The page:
Index Maps for the Digital Age.

Kristi L. Jensen, Linda R. Musser, Paige G. Andrew

Research output: Contribution to journalArticle

Abstract

Efforts to provide increased remote access to library materials have taken center stage over the last decade. Librarians can be justly proud of the results of their efforts to date, with most bibliographic indexing tools now available electronically and library catalogs accessible at all times via the Internet. Full-text materials are increasingly available on the Web and desktop delivery is more common than ever. Great progress in the cataloging of maps was also made during this time period and the use of maps concomitantly increased. Maps still lag behind other library resources, however, in the ability of the remote user to identify the needed item to the proper granularity. Unlike the remote user who, needing a journal article, can search any one of a number of bibliographic databases to identify articles down to the journal title, volume, issue, and page number, remote users who need a map have few electronic bibliographic tools to aid them. The inclusion of records for maps in online catalogs greatly increased during the last decade, so remote users have a good chance of determining that maps covering their geographic regions exist.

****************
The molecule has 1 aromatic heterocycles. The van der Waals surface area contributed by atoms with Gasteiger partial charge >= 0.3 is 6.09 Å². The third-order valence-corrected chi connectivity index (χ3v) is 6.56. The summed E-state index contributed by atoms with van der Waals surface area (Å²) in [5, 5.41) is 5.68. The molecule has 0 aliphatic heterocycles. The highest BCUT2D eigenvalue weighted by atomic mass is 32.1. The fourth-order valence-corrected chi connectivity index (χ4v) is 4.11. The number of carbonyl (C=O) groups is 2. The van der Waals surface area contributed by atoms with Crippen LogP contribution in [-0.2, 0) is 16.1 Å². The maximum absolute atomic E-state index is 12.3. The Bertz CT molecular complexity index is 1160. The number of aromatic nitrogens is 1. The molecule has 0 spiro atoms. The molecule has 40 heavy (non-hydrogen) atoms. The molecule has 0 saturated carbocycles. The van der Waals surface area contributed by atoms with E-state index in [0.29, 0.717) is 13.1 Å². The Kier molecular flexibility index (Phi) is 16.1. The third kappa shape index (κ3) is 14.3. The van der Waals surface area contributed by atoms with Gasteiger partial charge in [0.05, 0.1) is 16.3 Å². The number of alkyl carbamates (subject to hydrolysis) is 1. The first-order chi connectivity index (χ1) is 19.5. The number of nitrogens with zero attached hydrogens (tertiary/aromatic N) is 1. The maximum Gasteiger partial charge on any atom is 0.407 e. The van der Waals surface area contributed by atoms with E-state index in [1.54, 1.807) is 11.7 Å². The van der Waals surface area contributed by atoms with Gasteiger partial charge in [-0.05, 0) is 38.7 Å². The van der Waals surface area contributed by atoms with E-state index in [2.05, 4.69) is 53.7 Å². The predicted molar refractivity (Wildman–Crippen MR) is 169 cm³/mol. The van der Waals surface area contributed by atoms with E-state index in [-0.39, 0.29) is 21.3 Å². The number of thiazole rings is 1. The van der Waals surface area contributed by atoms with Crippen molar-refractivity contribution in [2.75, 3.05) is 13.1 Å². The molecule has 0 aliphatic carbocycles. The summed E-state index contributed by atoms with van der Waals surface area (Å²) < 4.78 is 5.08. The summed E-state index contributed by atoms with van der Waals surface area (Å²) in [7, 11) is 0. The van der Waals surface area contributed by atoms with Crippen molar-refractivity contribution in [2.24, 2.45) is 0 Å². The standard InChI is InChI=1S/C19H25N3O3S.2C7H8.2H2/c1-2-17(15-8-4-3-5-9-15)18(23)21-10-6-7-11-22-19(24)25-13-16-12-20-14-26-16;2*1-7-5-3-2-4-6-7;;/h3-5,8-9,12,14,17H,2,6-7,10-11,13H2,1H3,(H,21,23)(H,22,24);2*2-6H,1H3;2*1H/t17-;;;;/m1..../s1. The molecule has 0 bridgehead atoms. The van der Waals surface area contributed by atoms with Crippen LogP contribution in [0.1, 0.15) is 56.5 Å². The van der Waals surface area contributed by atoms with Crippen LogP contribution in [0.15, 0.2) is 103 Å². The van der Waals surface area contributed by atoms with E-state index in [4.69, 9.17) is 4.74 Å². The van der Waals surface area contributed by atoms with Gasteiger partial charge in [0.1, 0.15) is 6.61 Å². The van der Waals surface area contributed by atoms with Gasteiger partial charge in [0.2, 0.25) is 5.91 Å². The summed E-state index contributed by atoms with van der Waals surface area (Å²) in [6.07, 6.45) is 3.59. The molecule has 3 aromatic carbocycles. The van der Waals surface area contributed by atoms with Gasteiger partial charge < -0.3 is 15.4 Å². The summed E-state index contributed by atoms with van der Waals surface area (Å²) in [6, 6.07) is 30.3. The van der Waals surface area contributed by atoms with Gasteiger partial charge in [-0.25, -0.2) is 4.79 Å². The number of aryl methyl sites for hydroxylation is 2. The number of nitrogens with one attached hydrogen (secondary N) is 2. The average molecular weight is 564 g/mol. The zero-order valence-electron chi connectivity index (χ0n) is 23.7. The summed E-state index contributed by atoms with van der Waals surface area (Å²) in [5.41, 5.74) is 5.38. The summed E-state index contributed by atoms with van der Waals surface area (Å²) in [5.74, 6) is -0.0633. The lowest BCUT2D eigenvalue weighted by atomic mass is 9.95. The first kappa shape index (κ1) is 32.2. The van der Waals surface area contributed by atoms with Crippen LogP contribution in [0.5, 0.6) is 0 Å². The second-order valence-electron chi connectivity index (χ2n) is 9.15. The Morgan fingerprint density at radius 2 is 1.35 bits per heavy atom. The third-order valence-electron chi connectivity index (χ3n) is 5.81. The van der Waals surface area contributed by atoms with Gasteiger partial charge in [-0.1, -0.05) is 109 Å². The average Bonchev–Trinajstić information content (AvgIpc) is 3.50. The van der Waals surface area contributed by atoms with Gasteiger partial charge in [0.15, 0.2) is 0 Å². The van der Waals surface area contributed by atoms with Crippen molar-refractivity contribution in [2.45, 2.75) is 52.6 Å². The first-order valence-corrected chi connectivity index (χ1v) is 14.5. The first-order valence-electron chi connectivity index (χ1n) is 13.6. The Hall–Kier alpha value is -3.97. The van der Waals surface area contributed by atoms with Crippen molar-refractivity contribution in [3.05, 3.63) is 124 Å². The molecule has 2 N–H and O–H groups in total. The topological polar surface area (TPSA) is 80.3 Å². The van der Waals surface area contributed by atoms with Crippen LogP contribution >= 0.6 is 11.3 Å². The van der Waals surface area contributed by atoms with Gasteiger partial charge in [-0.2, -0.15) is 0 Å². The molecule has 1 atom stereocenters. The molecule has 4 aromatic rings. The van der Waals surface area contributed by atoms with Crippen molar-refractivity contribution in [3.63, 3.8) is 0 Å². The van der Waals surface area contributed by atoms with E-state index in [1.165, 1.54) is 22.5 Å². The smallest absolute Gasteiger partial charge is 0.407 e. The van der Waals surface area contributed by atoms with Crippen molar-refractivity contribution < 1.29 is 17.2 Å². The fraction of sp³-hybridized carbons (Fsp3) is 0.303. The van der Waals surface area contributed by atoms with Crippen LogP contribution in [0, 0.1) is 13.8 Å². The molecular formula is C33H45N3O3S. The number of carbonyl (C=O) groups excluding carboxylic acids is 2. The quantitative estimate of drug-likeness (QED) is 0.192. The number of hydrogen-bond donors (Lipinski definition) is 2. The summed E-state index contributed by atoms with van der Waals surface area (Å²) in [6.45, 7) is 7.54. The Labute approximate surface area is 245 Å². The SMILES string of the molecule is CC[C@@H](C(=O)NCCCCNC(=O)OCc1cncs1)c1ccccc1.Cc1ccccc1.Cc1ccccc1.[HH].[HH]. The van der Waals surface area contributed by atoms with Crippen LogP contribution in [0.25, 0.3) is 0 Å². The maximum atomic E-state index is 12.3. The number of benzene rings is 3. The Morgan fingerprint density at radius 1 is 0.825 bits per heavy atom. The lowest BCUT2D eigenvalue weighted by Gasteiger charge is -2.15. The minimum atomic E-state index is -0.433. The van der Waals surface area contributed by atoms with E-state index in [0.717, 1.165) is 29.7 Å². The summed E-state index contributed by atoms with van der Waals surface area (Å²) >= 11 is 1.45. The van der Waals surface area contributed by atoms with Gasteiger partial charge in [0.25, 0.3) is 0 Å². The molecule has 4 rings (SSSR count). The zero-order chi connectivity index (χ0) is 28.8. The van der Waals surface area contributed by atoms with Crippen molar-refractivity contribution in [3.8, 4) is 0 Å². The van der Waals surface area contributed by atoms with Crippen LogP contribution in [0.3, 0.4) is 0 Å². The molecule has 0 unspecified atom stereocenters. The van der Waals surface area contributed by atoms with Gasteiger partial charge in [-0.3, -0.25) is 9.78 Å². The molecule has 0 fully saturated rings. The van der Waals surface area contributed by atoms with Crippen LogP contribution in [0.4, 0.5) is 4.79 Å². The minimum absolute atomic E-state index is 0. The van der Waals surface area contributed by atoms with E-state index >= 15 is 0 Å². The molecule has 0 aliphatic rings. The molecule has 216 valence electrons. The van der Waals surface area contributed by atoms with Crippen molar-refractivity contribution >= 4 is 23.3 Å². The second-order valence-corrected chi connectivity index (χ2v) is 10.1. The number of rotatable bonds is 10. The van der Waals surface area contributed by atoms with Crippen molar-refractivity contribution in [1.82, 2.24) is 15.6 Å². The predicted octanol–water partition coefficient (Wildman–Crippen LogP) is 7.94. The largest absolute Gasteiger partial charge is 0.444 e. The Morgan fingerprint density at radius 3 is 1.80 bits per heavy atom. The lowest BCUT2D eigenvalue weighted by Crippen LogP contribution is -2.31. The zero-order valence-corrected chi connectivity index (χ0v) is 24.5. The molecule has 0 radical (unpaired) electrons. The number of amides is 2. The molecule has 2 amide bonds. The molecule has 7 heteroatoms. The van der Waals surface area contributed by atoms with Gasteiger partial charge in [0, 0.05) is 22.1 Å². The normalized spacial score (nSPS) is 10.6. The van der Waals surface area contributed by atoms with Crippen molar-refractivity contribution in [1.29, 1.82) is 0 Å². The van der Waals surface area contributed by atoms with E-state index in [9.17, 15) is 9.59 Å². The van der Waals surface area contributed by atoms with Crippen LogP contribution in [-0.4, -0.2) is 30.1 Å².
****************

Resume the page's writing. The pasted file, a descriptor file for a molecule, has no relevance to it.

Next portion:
Original languageEnglish (US)
Pages (from-to)81-87
Number of pages7
JournalInformation Technology and Libraries
Volume23
Issue number2
StatePublished - Jun 1 2004

Keywords

  • LIBRARIES
  • REMOTE access to online library catalogs
  • INFORMATION storage & retrieval systems
  • CATALOGING
  • ONLINE databases
  • INDEXING
  • INFORMATION retrieval

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